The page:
Micromachines2016, 7(7), 127; doi:10.3390/mi7070127 - published 21 July 2016 Show/Hide Abstract
Abstract: We describe a quantitative study of vortex generation due to non-equilibrium electrokinetics near a micro/nanochannel interface. The microfluidic device is comprised of a microchannel with a set of nanochannels. These perm-selective nanochannels induce flow instability and thereby produce strong vortex generation. We performed tracking visualization of fluorescent microparticles to obtain velocity fields. Particle tracking enables the calculation of an averaged velocity field and the velocity fluctuations. We characterized the effect of applied voltages and electrolyte concentrations on vortex formation. The experimental results show that an increasing voltage or decreasing concentration results in a larger vortex region and a strong velocity fluctuation. We calculate the normalized velocity fluctuation—whose meaning is comparable to turbulent intensity—and we found that it is as high as 0.12. This value is indicative of very efficient mixing, albeit with a small Reynolds number.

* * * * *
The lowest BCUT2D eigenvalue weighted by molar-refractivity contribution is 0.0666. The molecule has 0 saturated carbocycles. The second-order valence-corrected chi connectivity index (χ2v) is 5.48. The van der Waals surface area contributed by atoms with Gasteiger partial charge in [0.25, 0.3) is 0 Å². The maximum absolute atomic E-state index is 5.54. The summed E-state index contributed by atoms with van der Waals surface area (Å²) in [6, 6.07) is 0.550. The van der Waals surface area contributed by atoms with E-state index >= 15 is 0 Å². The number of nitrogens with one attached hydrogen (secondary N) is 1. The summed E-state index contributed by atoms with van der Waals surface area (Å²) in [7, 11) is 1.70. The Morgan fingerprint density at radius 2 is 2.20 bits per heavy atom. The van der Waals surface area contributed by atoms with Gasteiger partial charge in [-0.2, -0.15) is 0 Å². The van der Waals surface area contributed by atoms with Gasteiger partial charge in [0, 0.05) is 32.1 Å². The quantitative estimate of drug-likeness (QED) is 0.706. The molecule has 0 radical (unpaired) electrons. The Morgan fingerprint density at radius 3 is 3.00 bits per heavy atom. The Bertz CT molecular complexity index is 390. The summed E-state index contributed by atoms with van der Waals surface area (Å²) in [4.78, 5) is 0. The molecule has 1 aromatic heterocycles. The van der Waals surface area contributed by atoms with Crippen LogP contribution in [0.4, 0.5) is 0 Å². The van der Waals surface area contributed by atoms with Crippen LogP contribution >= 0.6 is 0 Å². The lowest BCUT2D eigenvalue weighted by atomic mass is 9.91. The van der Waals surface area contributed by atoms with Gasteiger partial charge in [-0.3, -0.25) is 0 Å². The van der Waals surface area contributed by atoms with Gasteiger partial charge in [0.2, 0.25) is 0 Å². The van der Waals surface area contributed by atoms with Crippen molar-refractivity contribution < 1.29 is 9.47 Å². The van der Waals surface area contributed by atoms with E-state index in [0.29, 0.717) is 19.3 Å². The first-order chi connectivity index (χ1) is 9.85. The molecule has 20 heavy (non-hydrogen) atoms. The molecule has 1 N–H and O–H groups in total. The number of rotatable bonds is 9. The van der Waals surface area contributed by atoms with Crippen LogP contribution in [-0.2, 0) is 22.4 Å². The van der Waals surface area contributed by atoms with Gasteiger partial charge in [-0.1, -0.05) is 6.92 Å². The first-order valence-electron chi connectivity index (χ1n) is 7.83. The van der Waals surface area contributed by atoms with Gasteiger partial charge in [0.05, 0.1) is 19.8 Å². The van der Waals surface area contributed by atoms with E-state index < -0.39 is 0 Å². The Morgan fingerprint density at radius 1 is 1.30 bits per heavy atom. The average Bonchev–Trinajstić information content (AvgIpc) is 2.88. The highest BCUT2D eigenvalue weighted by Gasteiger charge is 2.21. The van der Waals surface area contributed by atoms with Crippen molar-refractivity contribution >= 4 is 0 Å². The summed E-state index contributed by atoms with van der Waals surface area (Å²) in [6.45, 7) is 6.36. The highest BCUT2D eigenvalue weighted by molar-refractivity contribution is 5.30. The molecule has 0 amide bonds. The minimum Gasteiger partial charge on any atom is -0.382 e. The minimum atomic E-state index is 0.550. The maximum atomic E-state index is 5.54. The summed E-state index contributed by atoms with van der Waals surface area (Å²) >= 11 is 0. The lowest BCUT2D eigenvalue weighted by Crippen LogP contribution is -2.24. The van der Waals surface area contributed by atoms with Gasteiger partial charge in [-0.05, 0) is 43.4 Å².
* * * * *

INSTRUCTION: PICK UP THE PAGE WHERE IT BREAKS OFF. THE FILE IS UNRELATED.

Micromachines2016, 7(7), 128; doi:10.3390/mi7070128 - published 21 July 2016 Show/Hide Abstract
Abstract: In this paper, we have systematically studied the holographic fabrication of three-dimensional (3D) structures using a single 3D printed reflective optical element (ROE), taking advantage of the ease of design and 3D printing of the ROE. The reflective surface was setup at non-Brewster angles to reflect both s- and p-polarized beams for the interference. The wide selection of reflective surface materials and interference angles allow control of the ratio of s- and p-polarizations, and intensity ratio of side-beam to central beam for interference lithography. Photonic bandgap simulations have also indicated that both s and p-polarized waves are sometimes needed in the reflected side beams for maximum photonic bandgap size and certain filling fractions of dielectric inside the photonic crystals. The flexibility of single ROE and single exposure based holographic fabrication of 3D structures was demonstrated with reflective surfaces of ROEs at non-Brewster angles, highlighting the capability of the ROE technique of producing umbrella configurations of side beams with arbitrary angles and polarizations and paving the way for the rapid throughput of various photonic crystal templates.
Micromachines2016, 7(7), 125; doi:10.3390/mi7070125 - published 20 July 2016 Show/Hide Abstract